Discover what is Mugwort tea, its many benefits, and how to brew it in our Mugwort tea guide.
Mugwort tea is a smooth, well-bodied herbal drink loaded with potential health benefits. It tastes a little like aniseed. Mugwort refers to an aromatic flowering plant family also known as Artemisia Vulgaris. This incredible herb is a traditional medicine in northern Europe, North America, and Asia.
My first introduction to mugwort dates back as far as I can remember. When I was little, my great-grandmother had a box of dried mugwort tea in her cabinet that she kept drinking every other day, especially during Lunar New Year when it got cold early in the morning.
When I finally hit my mid-20s, mugwort tea finally debuted in my herbal tea collection, thanks to an incredible range of health benefits. Mugwort tea can help treat anxiety, digestion problems, and an irregular menstrual cycle.
What Does Mugwort Tea Taste Like?
Mugwort tea wakes up your taste buds with a smooth, well-rounded body and a reminiscence of aniseed. Keep it a while in your mouth before washing it down your throat. By then, you’ll recognize a beautiful balance of bitterness and sweetness in the aftertaste. And then, the subtle aroma of the tea is translated back into your nose to create blissful happiness that keeps you warm. If you like mugwort tea, you may also like Navajo tea.
Potential Health Benefits Of Mugwort Tea
- Mugwort leaves are antifungal and antibacterial.
- The antioxidant and antimicrobial properties found in mugwort tea help fight the effects of ultraviolet radiation that slows down cell growth in the body.
- There is a high concentration of the B-family vitamins in mugwort tea, enhancing your metabolism.
- For centuries, Asian women consumed mugwort tea during their menstrual cycles. However, if you are pregnant, mugwort may trigger premature labor.
Potential Mugwort Tea Side Effects
While mugwort tea is relatively safe to consume daily, it can be toxic if taken in high doses due to the level of thujone in the leaves, which is responsible for seizures, kidney failure, and vomiting. Some people are allergic to mugwort. If you experience swelling, tingling on the tongue, headaches, or severe coughing, stop drinking mugwort tea immediately and consult your doctor. In some of the worst scenarios, severe allergies caused by mugwort tea will lead to uterine contractions and trigger menstruation. You might also be interested in learning about Senna tea.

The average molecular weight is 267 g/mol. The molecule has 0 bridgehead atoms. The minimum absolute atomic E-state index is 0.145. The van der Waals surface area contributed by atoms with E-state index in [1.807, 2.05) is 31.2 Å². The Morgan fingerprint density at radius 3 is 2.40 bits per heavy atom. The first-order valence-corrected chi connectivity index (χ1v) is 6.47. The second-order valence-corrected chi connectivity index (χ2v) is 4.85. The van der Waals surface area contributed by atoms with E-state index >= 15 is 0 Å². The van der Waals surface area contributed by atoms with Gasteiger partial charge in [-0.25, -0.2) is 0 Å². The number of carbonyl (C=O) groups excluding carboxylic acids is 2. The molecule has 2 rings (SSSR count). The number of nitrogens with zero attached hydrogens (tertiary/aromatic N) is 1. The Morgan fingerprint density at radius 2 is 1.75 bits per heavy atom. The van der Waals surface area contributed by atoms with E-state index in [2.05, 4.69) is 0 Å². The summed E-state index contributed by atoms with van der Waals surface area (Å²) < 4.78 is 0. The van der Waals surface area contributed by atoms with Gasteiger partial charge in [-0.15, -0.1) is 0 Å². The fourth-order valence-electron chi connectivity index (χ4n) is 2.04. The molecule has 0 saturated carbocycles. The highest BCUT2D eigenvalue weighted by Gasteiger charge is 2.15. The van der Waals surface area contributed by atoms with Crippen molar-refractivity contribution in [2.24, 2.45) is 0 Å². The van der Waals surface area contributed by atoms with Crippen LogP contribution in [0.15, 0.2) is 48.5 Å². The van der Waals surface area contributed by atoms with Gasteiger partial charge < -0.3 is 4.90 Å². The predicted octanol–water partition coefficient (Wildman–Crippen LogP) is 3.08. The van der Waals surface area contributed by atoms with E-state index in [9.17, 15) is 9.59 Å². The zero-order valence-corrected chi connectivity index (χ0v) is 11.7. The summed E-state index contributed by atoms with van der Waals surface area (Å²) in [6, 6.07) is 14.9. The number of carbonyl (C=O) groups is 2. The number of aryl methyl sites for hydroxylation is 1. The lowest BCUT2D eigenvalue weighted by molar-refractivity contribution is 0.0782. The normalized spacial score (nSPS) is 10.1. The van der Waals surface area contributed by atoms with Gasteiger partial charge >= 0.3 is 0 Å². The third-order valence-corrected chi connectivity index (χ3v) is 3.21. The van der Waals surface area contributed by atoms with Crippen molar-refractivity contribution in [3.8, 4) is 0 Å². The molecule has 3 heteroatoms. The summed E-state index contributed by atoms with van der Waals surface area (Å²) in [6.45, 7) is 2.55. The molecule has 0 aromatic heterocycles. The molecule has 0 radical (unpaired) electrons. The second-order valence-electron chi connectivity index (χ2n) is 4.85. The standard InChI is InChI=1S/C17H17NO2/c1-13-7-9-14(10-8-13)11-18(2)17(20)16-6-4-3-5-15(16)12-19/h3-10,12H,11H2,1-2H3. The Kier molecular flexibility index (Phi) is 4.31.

Can You Drink Mugwort Tea Every Day?
It is generally safe for most healthy individuals to consume mugwort tea daily, in moderation. Mugwort tea is recognized for its beneficial properties, including potential anxiety relief and digestion improvement. Unlike some other teas that should be drunk 20 minutes or an hour after a meal, mugwort tea can be consumed on an empty stomach to increase its absorption effect. As a woman in her mid-20s, I’ve been drinking two to three cups of mugwort tea daily and haven’t seen any side effects or severe problems.
However, as with any herbal supplement, moderation is essential. Mugwort contains a compound called thujone, which can be toxic in high amounts, far beyond what you can drink in a cup of tea. Certain individuals should exercise caution with mugwort tea.
Pregnant women, for instance, are advised against drinking mugwort tea as it could potentially trigger premature labor. Additionally, some people might have an allergic reaction to mugwort. Symptoms of an allergy could include swelling, a tingling sensation on the tongue, headaches, or severe coughing. If any of these symptoms occur, it’s important to discontinue use and consult a healthcare professional. Consult with a healthcare provider before starting any new dietary supplement or herbal remedy, especially if you are pregnant, nursing, or on medication.
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How To Brew Mugwort Tea
Mugwort tea is comforting during the cooler fall months or on rainy days. It is conveniently available online in tea bags or as dried leaves. You can buy mugwort tea online in bags or dry it with hot water and other additives to enhance the overall taste profile.
- I put two tablespoons of dried, crushed mugwort tea in a 17oz teapot before the hot water goes in and let it sit in the water for up to 15 minutes.
- Then, use a strainer to remove the leaves when pouring the tea into your teacup.
- To sweeten, add one teaspoon of honey to each cup of mugwort tea.
- Alternatively, use some mint and lemon balm to enhance its flavor.
I prefer to brew my tea from dried, crushed mugwort leaves. I like to drink hot mugwort tea at home when it’s getting cold in fall or on rainy days.